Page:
Some have suggested the CBC’s French-language service, Radio-Canada, should not have aired an interview with convicted terrorist Omar Khadr this past Sunday on its popular television talk show Tout le monde en parle.
Nope, the interview should have gone ahead. Even state broadcasters have a right to free speech.
The CBC is a foreign country.
It is unacceptable for us to be forced to pay taxes to an organization that glorifies Omar Khadr.
‘This settlement … it’s for every Canadian’: Highlights of Omar Khadr’s appearance on Quebec’s most popular talk show
OTTAWA — In his first major interview since an Alberta judge ruled his war crimes sentence has expired, a composed Omar Khadr appeared Sunday night on the ferociously popular Quebec talk show Tout le monde en parle.
Walking out to greet the Montreal studio audience in a blue-grey suit jacket, Khadr got a standing ovation, then settled in for a 14-minute chat during which he faced plenty of tough questions from host Guy A. Lepage.
I’m not kidding. No mention that Muslims carried out this attack. If anything they hint the Buddhists are somehow responsible.
Easter Sunday bomb attacks kill more than 200 at Sri Lankan churches, hotels
There were no immediate claims of responsibility for the attacks in a country which was at war for decades with Tamil separatists until 2009, a time when bomb blasts in the capital were common.
Local Christian groups have said they faced increasing intimidation from some extremist Buddhist monks in recent years. Last year, there were clashes between the majority Sinhalese Buddhist community and minority Muslims, with some hardline Buddhist groups accusing Muslims of forcing people to convert to Islam.
The Radio-Canada TV talk show “Tout le monde en parle” (Everyone’s talking about it) has scheduled convicted Al-Qaeda terrorist Omar Khadr on as a guest for their 8 PM Sunday program.
The CBC is a foreign country, enemy territory in fact.
Interesting how the term “white nationalism” has somehow begun to supplant the more honest phrase “white supremacy,” both here and in the United States.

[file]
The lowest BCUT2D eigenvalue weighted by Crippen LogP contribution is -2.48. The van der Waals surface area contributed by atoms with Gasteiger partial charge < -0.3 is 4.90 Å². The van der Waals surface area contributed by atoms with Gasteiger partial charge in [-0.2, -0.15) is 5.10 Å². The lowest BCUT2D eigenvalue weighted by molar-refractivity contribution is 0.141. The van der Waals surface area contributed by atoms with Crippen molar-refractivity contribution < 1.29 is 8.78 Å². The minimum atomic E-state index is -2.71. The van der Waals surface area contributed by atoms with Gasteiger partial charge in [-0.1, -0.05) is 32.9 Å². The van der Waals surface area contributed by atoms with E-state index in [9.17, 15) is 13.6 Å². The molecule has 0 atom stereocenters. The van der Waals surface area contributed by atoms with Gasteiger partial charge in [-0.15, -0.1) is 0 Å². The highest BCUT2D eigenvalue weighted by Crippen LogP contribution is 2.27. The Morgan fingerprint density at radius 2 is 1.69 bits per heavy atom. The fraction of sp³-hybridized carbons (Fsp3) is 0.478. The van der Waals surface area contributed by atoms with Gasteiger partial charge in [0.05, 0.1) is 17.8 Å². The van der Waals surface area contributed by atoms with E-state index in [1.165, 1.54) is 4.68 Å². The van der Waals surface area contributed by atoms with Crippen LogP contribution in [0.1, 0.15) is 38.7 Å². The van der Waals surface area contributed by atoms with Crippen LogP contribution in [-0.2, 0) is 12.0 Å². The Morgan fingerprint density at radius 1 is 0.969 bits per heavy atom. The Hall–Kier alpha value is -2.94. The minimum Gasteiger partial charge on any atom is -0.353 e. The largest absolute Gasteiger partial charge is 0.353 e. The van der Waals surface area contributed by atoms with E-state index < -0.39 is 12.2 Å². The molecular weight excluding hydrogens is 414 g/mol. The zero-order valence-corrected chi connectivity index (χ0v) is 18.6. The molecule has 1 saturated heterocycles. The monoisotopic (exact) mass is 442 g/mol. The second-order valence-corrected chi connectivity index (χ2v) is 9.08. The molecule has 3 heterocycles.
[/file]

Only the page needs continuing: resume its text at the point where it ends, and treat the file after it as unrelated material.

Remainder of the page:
Everyone seems to be using it now. It will be an election campaign topic in our general election this fall, and the American one late next year.
And let’s be clear, it’s a euphemism. The word nationalism, to most people, has a virtuous whiff; historically, it’s been conflated with terms like patriotism and loyalty and solidarity with one’s civic tribe.
This is low even by CBC standards, the left’s favourite Trump smear, the “fine people” Charlottesville comment is a lie. And if guilt by even the slimmest of association is a thing then Justin Trudeau is a woman beating pedophile terrorist rapist – Hello Ghomeshi, Joshua Boyle and Peter Dalgish.
Care about mass immigration? You’re a white supremacist.
Question diversity and multiculturalism? You’re a white supremacist.
Speak out against political Islam? You’re a white supremacist.
Defend your own interests rather than than roll over and die as the CBC would prefer? You’re a white supremacist.
Dissent from the Liberal Party agenda? You’re a white supremacist.
Voting against Justin Trudeau? You’re a white supremacist.
Welcome to your tax subsidized CBC, a subsidiary of the Liberal Party of Canada.
In a huge coincidence last week, Environment Minister Catherine McKenna leaked — to the CBC — her department’s latest official climate change report on the very same day her government’s new carbon-tax regime came into effect in four provinces.
The government-owned flagship news program, The National, sprang to attention. Host Rosemary Barton kicked off the Monday night show by cranking up the volume on “Canada’s Changing Climate Report” from Environment Canada scientists…
CBC News has apologized for spreading false information about the Covington Catholic School students two months after the network first reported on it.
In January, CBC reported that after the Washington, DC March for Life, a group of students made an offensive chant in the face of a Native American protester, categorizing the students as “teenage bullies.”
I recently learned that Canada’s state broadcaster spent resources trying to investigate me and my social media. And the Prime Minister’s Office took an interest.
The CBC attempted what amounts to a smear campaign against, among others, myself, Ezra Levant and Barbara Kay.
You might have seen the story online. The alarmist headline read: “Twitter trolls stoked debates about immigration and pipelines in Canada, data show: 9M troll tweets released by Twitter reveal foreign campaigns to influence Canadians’ opinions.”
CBC reporter Chris Glover files police complaint after being licked while doing live TV hit
He looked like he was enjoying it.
This is so disturbing and I get more uncomfortable every time I watch this creepy guy assault @chrisgloverCBC on live television. Why do people think it’s OK to #harass & #assault reporters while they do their job?! It’s gotta stop! @chrisgloverCBC @CBCToronto #Toronto #reporter pic.twitter.com/rSeTStQI5L
— Jeffrey Vallis (@jeffrey_vallis) February 27, 2019
That creepy guy is a CBC talent. His name is Boyd Banks. He played Joe Peterson in the CBC’s Little Mosque on the Prairies propaganda series.
Sure, it’s gross. But the CBC covered for Jian Ghomeshi for years. This is mild compared to what goes on there. https://t.co/RAsOLdtQDX
— Ezra Levant 🍁 (@ezralevant) February 27, 2019